A research project at Whittard Canyon in the Bay of Biscay has used a combination of subsea robots and ship measurements to create a 3D map of the underwater habitat.
According to the National Oceanography Centre (NOC), which led the project, the canyon is England’s only deep-water Marine Conservation Zone. Until now, the mapping techniques used to chart its depths have not provided huge amounts of detail, but advances in robotics have meant that more accurate measurements can now be made.
“Our robot vehicles imaged rich communities of cold-water corals, clams, deep-sea oysters and their associated fauna, including a broad range of fish species,” said Dr Veerle Huvenne from the NOC, head of the five-week expedition.
“The morphology of this canyon is spectacular. We have mapped cliffs up to 150m high and 1.6km long, in some locations down to centimetre-scale resolution. This makes us the only group in the world who currently can image vertical cliffs in the deep sea in this way.”
The project employed a combination of methods to create a ‘nested map’. This involves building up a picture in layers, with more detailed maps stacked upon less detailed ones. First, echo-sounders on the research vessel RRS James Cook were used to create a 200km map of the canyon with a 50m pixel resolution. Following that, sideways echo-sounders on an Autosub6000 robot-sub mapped the vertical walls within the canyon, delivering a resolution of 3-5m per pixel.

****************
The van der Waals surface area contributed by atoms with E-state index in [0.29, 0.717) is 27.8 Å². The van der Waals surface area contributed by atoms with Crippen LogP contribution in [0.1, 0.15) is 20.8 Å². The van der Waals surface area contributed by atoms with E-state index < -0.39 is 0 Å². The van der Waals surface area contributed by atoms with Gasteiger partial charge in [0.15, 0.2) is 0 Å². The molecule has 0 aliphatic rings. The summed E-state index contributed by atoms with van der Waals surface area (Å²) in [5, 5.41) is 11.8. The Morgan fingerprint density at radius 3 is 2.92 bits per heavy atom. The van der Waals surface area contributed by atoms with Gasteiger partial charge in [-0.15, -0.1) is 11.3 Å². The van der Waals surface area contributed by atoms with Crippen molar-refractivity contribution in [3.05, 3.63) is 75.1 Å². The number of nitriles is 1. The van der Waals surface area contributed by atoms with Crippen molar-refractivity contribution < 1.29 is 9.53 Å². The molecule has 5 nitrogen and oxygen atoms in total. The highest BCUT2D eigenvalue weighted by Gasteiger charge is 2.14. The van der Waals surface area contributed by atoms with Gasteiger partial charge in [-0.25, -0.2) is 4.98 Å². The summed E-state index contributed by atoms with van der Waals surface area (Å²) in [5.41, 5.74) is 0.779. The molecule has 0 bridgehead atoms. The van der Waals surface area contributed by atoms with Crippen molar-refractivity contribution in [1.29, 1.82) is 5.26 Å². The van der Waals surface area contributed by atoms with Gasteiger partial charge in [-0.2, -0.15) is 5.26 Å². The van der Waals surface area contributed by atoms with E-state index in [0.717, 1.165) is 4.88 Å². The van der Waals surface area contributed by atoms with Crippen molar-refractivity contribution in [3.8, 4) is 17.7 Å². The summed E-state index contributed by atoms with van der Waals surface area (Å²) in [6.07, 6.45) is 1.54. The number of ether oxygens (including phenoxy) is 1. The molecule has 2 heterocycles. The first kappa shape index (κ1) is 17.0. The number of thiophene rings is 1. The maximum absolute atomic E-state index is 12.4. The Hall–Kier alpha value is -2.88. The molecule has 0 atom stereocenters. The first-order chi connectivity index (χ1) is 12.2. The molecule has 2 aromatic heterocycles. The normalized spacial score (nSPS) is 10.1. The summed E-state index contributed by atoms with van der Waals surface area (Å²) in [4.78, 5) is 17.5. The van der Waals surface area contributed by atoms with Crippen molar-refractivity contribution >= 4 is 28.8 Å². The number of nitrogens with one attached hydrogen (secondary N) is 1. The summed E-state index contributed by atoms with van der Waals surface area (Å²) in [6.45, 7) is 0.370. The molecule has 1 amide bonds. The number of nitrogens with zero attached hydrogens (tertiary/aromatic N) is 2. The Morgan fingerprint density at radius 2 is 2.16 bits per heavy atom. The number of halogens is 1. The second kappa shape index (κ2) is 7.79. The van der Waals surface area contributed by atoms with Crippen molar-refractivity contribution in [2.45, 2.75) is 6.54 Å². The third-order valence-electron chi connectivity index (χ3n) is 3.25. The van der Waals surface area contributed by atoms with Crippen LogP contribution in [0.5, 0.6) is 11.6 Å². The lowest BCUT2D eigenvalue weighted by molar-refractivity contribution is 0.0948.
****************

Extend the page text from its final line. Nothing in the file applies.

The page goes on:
The final stage of the mapping process saw a remotely operated vehicle called Isis lowered on a tether from the RRS James Cook. This recorded high definition video and collected biological and geological samples from vertical and overhanging locations. Echo-sound data collected by Isis was also used to create the most detailed map of the three, with a resolution of 10-20cm.
The expedition was part of the CODEMAP project. It was funded by the European Research Council, and received additional support from the NERC MAREMAP programme and DEFRA.